Work Smart. Work Safe.
Keep your "Heads Up" and work safe!

It’s everyone’s responsibility

By Melissa Babcock

I was 15 when I landed a job at the local movie theatre. It was my first real job as up until that point, I’d gotten by on the occasional babysitting gig. My first day was a Saturday matinee shift. I remember feeling nervous as I was led to my station at the concession stand, as I was shown where the extra candy and beverage cups were kept, as I was trained on how to make popcorn and the proper way to serve it (layer the butter!). What I don’t remember about that first day of work was being told anything regarding safety. Not that a movie theatre is typically a workplace fraught with danger, but had I burned my hand with hot popcorn oil or slipped in a puddle of spilled pop, I would have had no idea of what to do or who to tell.

Knowing nothing at the time about my rights when it came to workplace safety, I never asked questions or even gave my work conditions a second thought. I was too excited about finally earning an actual pay cheque and planning what I was going to spend my $4.50 an hour on (that was the minimum wage in Alberta then. Did I just age myself?). But now that I am older and wiser (and part of the Heads Up team), I know that employers and workers share responsibility when it comes to ensuring that the workplace is a safe place.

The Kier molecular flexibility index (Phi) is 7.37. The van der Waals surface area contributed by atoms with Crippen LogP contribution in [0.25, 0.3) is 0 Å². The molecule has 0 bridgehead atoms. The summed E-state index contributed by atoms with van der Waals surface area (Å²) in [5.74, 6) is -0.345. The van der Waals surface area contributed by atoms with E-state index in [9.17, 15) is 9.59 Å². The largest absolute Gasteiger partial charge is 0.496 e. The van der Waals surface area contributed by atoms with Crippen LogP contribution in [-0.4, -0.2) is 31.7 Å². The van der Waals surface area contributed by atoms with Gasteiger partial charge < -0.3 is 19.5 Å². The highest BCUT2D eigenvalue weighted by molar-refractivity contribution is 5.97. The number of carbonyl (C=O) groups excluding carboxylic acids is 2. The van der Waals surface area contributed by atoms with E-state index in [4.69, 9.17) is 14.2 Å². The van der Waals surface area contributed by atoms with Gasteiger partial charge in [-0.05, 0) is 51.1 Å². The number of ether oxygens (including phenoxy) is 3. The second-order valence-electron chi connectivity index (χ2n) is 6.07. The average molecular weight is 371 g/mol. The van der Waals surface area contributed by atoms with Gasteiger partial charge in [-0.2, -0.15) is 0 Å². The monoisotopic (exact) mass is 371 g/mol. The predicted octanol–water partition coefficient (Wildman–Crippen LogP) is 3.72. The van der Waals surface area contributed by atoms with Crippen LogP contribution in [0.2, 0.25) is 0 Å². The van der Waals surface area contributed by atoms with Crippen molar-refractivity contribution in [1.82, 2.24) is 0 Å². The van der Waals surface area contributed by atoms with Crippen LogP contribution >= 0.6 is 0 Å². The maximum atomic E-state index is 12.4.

So just what are those responsibilities? Here’s a brief snapshot:

Employers

  • Take reasonable precautions to ensure the health and safety of everyone at the workplace (for example, through a comprehensive health and safety program).
  • Make sure every employee receives training on safety in the workplace and how they can minimize risks.
  • Provide personal protective equipment (PPE) when needed and maintain any and all equipment related to the work being done.
  • Provide proper instruction and supervision and establish open lines of communication with workers, so they feel comfortable asking questions.

Workers

  • Don’t be afraid to report any unsafe working conditions to your employer.
  • Immediately report any injuries which occur in the workplace.
  • Attend any and all safety training that is offered and follow all safety procedures.
  • Use PPE as required and make sure you use it properly.
  • Ask for help, clarification or additional training when you need it.

Sometimes, no matter how many precautions are taken, accidents still happen. But if employers and employees can work together to promote and encourage safety in the workplace, the chances are greater young workers will make it home safely at the end of the day.

How do you practice safety in your workplace? Tell us by leaving a comment, or send us a tweet @HeadsUpAB.

 

Sources:

http://odc.scdsb.on.ca/Departments/Co-op/pdf/Workplace%20Safety.pdf

http://www.wcb.pe.ca/Workplace/RightsAndResponsibilities 

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